Review of ‘Brief Interviews with Hideous Men’ by David Foster Wallace, adapted for the stage.
In 1997, David Foster Wallace wrote a scathingly piercing review of John Updike’s Midpoint for The New York Observer. Entitled, in characteristically unapologetic style, ‘John Updike, Champion Literary Phallocrat, Drops One; Is This Finally the End for Magnificent Narcissists?’, Wallace attacked the “Great Male Narcissists” of post-war fiction. The characters written into existence by Updike, Mailer, and Roth, he argued, are ‘always incorrigibly narcissistic, philandering, self-contemptuous, self-pitying and deeply alone, alone the way only a solipsist can be alone. They never belong to any sort of larger unit or community or cause. Though usually family men, they never really love anybody — and, though always heterosexual to the point of satyriasis, they especially don’t love women. The very world around them … seems to exist for them only insofar as it evokes impressions and associations and emotions inside the self.’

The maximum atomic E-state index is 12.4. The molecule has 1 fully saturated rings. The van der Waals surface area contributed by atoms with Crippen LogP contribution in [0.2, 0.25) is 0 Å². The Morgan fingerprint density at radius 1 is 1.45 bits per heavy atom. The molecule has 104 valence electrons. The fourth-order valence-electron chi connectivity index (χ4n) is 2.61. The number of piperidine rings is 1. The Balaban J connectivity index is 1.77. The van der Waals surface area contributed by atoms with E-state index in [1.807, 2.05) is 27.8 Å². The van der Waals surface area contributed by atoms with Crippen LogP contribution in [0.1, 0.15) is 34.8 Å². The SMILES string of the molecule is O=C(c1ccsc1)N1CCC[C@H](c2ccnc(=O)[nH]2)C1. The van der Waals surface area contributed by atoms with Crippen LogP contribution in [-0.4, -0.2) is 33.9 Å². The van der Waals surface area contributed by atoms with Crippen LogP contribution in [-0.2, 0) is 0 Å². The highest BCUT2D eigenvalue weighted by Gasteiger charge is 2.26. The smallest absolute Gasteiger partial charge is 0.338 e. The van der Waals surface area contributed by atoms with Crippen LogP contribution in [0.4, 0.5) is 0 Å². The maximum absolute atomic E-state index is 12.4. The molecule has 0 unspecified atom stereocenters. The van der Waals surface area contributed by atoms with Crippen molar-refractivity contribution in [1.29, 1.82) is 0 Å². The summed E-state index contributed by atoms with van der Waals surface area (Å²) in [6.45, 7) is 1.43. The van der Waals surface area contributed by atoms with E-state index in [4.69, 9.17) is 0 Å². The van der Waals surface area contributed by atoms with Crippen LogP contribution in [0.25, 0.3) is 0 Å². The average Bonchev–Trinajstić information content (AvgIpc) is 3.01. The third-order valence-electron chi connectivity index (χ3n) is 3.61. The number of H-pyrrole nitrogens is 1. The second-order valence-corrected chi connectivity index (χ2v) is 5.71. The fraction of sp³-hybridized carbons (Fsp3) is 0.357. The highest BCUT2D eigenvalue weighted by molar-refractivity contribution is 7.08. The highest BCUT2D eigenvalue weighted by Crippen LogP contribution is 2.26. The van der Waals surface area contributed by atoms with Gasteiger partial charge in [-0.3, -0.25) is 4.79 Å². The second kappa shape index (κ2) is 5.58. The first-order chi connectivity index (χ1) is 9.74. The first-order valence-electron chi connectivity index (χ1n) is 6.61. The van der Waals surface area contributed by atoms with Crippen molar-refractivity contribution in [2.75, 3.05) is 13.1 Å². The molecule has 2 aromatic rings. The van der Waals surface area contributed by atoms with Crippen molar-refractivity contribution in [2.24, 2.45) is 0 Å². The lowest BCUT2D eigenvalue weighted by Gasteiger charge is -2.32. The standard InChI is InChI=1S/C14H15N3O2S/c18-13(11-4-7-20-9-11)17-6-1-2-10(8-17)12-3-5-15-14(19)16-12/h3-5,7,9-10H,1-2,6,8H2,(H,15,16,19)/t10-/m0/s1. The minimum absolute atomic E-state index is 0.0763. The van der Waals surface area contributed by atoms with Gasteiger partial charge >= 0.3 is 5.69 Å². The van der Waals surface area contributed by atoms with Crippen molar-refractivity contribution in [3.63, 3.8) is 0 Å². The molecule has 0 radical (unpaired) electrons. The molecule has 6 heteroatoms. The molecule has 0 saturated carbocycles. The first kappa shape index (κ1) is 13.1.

There could not be a better description of the characters…
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